King Kong Comparison

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  • Topic: Actor, King Kong, Peter Jackson
  • Pages : 2 (625 words )
  • Download(s) : 815
  • Published : April 7, 2008
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The original 1933 King Kong was created as a movie: to convey a story and entertain and audience. Peter Jackson’s 2005 remake took the foundation for King Kong and expanded upon it in almost every way in order to “make again” the amazement of the original for a modern audience. Audiences received the original King Kong very well. The stop motion sequences of Kong were amazing for their time and the movie grossed $90,000 in its opening weekend. In order to bank upon its success again sequels were made and then in 1976 a remake was made to improve upon the original. Paramount updated the movie to color, changed the story, and cast Jeff Bridges, a well-known actor of the time, as the lead. Although the movie received mixed reviews, it did very well in the box office and tripled Paramount’s initial budget for the film. Even though the movie wasn’t “as good” as the original, audiences still went and paid money to see it because of that hope that they would feel like they did when they saw the first King Kong. The remake also brought the movie to the new generation that had missed the original.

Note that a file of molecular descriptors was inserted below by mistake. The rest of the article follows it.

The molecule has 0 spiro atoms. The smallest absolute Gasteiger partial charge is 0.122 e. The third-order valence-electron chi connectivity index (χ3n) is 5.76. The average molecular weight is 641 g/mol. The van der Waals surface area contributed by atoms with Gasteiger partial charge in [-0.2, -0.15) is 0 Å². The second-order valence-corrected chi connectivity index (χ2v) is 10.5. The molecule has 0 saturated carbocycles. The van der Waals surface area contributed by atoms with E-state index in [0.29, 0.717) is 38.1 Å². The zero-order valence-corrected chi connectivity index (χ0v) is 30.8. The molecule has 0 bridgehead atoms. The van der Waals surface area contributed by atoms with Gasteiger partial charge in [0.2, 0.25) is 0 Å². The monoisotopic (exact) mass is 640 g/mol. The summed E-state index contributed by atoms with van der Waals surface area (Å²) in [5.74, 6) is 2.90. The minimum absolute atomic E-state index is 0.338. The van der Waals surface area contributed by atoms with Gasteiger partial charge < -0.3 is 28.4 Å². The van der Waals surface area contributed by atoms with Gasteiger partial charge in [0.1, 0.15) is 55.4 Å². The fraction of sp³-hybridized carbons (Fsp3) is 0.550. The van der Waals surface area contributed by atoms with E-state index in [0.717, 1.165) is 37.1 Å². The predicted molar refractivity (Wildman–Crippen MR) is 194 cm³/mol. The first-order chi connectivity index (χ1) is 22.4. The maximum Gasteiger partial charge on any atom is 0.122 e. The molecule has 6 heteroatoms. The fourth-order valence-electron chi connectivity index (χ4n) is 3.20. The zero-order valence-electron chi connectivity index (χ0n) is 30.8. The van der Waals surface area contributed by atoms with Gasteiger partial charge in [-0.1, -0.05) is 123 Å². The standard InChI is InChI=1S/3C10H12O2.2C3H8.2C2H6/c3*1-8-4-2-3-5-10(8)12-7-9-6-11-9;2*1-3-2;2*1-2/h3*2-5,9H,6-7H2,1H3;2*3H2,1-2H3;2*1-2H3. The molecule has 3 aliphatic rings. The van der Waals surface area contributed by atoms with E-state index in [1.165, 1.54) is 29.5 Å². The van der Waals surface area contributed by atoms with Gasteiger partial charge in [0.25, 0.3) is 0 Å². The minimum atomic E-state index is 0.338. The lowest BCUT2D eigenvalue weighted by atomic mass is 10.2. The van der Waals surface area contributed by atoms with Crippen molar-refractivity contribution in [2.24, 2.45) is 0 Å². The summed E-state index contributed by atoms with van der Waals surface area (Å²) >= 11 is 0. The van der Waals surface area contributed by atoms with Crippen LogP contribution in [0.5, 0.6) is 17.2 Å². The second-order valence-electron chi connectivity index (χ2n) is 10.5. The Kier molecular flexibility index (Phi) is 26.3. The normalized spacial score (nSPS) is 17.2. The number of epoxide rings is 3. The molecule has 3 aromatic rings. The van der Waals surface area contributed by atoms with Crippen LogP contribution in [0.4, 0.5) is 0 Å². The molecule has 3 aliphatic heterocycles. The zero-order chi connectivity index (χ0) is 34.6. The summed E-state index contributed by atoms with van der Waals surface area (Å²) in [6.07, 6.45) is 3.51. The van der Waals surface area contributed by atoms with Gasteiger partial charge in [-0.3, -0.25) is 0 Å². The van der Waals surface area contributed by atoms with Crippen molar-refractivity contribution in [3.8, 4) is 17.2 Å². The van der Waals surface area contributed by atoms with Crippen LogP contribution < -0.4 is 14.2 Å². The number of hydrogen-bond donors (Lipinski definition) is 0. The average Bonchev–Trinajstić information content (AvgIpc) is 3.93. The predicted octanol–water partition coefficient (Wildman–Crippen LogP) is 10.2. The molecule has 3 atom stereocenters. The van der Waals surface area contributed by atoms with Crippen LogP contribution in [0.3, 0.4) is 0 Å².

In 2005 the second remake of King Kong was released and it too received mixed reviews. Peter Jackson wanted to create the feeling he had while watching the original for a modern audience. In order to do this he stuck to the original story as closely as he could and instead of updating the story, he expanded it. The original ran 100 minutes but the 2005 remake with all its expanded content ran 188 minutes. By giving more background story to the characters and adding more drama, Jackson hoped to remain true to the original but also create an epic movie for a modern audience. Both the 1933 and 2005 movies were praised for their astonishing special effects. Whereas the original used stop-motion animation, the 2005 remake used cutting-edge CGI. To use stop-motion like the original would not make sense because that technology became obsolete with the invention of computer...
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